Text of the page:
Robert C. Brashear of Guilford Co., N. C., though 77 years of age, supported the American Revolution both with money and as a supplier of goods (It has been suggested he may have even supplied the wagon to transport the supplies and driven it himself), during the 1781 Battle of Guilford Courthouse. For this service, he is recognized as a Patriot of the American Revolution by both the SAR and DAR (Ancestor #A013835). (Revolutionary Army Accounts, VIII:94, Folio 2, State of North Carolina, Dept. of Cultural Resources; Colonial Records of North Carolina, IX:807; XVI:116; XIX:76.)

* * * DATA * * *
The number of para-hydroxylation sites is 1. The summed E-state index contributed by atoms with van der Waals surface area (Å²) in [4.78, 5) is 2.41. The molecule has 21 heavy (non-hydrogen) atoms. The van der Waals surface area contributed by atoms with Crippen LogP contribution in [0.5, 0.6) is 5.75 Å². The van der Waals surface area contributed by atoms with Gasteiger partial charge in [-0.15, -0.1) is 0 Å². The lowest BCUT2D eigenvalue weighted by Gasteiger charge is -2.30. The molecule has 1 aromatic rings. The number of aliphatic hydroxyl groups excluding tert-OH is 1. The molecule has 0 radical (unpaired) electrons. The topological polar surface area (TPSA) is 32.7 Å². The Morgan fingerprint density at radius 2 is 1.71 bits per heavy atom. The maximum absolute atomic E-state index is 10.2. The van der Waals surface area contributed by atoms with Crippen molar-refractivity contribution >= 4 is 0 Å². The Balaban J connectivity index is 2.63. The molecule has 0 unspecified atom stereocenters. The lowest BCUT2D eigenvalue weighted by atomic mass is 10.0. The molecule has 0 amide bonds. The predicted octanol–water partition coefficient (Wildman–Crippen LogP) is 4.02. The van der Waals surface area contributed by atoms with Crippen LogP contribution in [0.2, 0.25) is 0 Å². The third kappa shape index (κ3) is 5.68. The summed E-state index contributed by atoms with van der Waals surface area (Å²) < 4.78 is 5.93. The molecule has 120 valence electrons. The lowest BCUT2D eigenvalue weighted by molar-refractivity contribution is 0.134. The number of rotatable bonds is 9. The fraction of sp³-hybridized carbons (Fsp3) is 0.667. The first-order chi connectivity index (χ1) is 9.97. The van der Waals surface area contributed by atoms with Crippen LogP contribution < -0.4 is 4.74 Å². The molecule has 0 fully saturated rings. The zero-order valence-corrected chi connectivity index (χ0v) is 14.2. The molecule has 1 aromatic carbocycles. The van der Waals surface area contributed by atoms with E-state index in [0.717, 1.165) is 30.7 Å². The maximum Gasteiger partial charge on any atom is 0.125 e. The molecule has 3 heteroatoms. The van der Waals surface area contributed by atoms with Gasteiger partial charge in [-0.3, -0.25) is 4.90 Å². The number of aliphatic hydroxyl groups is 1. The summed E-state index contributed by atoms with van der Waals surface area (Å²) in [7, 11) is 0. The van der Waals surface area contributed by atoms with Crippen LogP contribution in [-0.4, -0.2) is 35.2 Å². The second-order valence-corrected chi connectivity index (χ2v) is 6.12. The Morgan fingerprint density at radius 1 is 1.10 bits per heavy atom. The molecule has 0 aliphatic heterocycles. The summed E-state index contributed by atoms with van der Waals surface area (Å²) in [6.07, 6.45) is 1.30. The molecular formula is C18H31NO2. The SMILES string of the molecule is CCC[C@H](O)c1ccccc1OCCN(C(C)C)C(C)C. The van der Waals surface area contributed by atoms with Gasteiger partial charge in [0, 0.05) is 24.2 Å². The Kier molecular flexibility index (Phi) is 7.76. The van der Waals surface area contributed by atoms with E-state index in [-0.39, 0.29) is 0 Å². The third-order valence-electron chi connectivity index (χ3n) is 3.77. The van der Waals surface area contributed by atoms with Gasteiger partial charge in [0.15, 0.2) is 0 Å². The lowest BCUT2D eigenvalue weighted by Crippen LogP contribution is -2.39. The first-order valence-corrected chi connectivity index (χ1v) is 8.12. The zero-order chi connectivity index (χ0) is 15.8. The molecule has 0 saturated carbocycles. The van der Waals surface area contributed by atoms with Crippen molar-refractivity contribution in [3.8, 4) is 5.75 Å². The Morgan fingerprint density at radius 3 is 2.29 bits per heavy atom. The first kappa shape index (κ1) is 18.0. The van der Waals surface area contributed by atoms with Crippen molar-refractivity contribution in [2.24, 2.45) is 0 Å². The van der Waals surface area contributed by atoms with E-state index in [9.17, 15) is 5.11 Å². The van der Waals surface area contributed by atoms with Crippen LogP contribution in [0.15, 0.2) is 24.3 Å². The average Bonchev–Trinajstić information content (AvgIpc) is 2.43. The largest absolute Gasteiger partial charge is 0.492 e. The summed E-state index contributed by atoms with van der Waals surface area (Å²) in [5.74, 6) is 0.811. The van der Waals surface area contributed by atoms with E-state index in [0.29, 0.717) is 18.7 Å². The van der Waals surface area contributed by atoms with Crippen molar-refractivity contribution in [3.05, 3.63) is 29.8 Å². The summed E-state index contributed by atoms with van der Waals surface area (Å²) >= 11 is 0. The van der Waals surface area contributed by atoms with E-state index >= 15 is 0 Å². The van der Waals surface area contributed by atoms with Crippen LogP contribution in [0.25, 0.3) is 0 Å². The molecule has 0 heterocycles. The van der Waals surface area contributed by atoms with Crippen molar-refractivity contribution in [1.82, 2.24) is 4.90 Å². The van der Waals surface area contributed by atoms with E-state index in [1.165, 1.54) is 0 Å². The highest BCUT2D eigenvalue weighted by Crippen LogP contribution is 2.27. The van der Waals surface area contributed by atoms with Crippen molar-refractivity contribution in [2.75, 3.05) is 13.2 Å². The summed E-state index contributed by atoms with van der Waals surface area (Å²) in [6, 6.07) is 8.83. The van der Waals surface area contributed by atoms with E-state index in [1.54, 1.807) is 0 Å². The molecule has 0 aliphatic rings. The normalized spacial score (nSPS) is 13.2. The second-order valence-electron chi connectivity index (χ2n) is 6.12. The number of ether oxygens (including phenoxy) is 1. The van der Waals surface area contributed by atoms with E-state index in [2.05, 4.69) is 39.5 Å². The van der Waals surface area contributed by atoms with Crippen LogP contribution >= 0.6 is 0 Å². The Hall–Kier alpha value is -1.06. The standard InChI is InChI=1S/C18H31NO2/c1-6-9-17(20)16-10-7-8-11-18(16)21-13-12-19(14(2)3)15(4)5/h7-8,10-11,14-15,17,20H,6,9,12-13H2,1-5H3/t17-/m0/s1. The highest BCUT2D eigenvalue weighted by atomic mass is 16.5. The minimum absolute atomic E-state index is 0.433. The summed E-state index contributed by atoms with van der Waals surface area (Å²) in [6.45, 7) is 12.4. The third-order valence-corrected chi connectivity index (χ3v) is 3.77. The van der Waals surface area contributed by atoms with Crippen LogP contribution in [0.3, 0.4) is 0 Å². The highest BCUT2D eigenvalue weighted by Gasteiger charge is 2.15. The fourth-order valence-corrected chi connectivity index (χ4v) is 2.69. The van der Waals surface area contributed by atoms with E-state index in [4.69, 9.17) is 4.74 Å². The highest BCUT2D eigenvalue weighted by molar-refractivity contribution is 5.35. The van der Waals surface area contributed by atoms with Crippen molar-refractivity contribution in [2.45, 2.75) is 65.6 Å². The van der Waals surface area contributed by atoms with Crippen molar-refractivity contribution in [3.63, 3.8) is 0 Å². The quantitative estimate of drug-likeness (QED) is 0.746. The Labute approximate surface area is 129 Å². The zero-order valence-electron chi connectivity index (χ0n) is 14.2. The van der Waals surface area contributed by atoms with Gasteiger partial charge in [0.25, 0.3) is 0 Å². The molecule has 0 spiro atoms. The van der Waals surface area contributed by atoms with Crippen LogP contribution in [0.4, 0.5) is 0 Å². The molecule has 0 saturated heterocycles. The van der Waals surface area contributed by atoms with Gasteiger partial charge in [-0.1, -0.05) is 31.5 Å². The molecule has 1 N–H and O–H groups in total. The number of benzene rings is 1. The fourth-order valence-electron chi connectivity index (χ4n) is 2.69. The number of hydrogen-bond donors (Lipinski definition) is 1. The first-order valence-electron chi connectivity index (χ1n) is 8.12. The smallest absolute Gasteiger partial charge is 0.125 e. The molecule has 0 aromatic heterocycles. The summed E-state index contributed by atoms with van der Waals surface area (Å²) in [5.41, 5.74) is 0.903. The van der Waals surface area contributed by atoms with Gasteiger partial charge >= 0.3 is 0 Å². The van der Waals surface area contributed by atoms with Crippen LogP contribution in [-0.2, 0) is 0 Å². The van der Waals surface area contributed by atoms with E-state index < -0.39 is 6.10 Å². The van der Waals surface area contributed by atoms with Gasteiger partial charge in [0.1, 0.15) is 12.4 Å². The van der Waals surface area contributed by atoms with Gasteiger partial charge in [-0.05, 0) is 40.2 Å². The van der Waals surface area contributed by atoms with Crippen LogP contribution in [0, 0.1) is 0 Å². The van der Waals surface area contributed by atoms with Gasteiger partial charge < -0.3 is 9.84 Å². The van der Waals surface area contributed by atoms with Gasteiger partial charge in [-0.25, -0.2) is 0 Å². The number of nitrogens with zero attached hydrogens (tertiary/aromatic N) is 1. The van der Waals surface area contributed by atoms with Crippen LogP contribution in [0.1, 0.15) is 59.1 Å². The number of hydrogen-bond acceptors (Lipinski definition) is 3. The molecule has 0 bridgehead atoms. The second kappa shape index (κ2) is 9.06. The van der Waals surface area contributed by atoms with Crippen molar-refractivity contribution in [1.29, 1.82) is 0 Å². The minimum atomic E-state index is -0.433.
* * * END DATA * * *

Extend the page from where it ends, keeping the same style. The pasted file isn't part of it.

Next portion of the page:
The children of Robert C. and Charity (Dowell) Brashear were: 1) Phillip Brashear, b. Brashear's Meadow, Prince Georges Co., MD, d. 1798 Henry Co., VA, m. Ann Wilson 2) Ann Nancy Brashear, b. 26 Sep 1729 at Brashear's Meadow, Prince Georges Co., MD, d. 30 Nov 1815 Fairfax Co., VA, m. 23 Jun 1745 Moses Ball of Fairfax Co., VA (Reference: Ball Family Bible) 3) Robert Samuel Brashear, (Nicknamed "The Rolling Stone" for his many moves), b. 20 Aug 1731 at Brashear's Meadow, Prince Georges Co., MD, d. 15 Jan 1816 Roane Co, TN, m. Phoebe Nicks (d/o John Nicks of Guilford Co., N.C.) Samuel lived in MD, VA. TN, NC and SC resulting in thousands of descendants in those areas and in MO and TX. 4) Jesse Brashear b. c1734 Brashear's Meadow, Prince Georges Co., MD, d. 1788 Pensacola, Spanish West FL, m. Elizabeth Prather 5) Asa Brashear, b. 1745 Fairfax Co., VA (Reference: Ball Family Bible), d. 1818 Rockingham Co., N.C., m. Jemima Nelson (Asa was a Captain in the Revolutionary War.) 6) Zaza Brashear (see below) 7) Elizabeth Brashear b. c1748, m. 04 Feb 1774 in Guilford Co., N.C. to John Allen 8) Charity Brashear b. c1757 d. May 1834 St. Clair Co., IL, m. Moses Land 02 Dec 1783 in Guildford Co., N.C. Moses Land's name was listed erroneously in one marriage certificate as "Lamb". (Charity was age 63 in the 1820 application for Moses Land's Revolutionary War Pension).